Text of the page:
Portugal are facing a tough question as they head home from Euro 24: do they still need Cristiano Ronaldo?

Friday’s 5-3 loss to France on penalties in their quarter-final after a goalless stalemate summed up Portugal’s disappointing campaign, a festival of missed chances in which Ronaldo failed to score apart from in shootouts.

Now 39, Ronaldo lacked his trademark speed, explosion and agility, wasting chance after chance as his team mates obediently passed the ball to him, disrupting Portugal’s tempo and slowing them down.

Portugal’s future over the last few years has looked bright as they have a strong generation of talent, including outstanding players in their prime such as Bruno Fernandes, Bernardo Silva, Rafael Leao and Vitinha.

Former manager Fernando Santos tried to move on from the ageing Ronaldo, relegating the once talismanic player to the bench during the 2022 World Cup in Qatar after he failed to make an impact.

But after their shocking defeat to surprise package Morocco in the quarter-finals ended with Ronaldo running to the tunnel in tears, Portugal decided to part ways with their long-time coach and stick with the five-times Ballon d’Or winner.

Newcomer Roberto Martinez trusted Ronaldo with the captaincy and a leadership role and, instead of building a team around his rising stars, he deployed them as a supporting cast around Ronaldo so the forward could get another shot at glory in Euro 2024.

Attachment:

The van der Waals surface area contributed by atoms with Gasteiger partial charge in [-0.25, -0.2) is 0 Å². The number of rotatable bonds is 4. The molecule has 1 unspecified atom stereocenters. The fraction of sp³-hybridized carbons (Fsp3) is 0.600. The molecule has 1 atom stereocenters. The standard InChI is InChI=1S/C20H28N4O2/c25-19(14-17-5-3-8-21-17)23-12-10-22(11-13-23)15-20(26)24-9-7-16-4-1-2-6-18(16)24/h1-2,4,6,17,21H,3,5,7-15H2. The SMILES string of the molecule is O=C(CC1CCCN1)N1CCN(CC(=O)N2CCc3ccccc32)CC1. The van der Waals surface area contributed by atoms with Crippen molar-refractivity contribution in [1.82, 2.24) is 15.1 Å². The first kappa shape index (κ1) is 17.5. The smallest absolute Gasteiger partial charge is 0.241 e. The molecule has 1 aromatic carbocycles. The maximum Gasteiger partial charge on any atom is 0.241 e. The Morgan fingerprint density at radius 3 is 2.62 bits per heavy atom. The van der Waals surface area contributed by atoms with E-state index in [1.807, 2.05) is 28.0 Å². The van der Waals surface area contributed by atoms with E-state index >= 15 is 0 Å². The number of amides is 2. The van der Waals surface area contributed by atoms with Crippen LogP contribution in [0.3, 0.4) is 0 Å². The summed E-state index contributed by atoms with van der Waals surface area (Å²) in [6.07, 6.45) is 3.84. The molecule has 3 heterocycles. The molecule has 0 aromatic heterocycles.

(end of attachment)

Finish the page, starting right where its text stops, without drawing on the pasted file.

Instead, it was another tale of hope turned to disappointment and under-achievement on the biggest stage for Ronaldo.

Despite his more than two decades of an outstanding career, breaking numerous records and playing for some of the biggest clubs in the world, the enduring image of Ronaldo over the last three weeks in Germany will be of a frustrated great battling with Father Time.

Playing his sixth European Championship and hoping it would prove he could still make a difference at the highest level, he failed miserably to produce the goal that would have made him the oldest player to score in the tournament’s history.

For the second consecutive major international tournament, he will be remembered for his tears.

Portugal have grown used to having Ronaldo as the centre of attention. He is one of the greatest forwards of all time, a figure so big he has raised the bar and lifted the standard of sport in his country.

Ironically, Ronaldo’s stubbornness in trying to prove he can beat the advancing years has denied the chance for the newcomers to take a step forward and prove their own worth.

With Ronaldo unlikely to retire after finding a safe haven in lowly Saudi Arabian side Al Nassr on a contract worth a staggering 173 million pounds ($221.58 million) per year, it remains to be seen if he still has a future in the national team.

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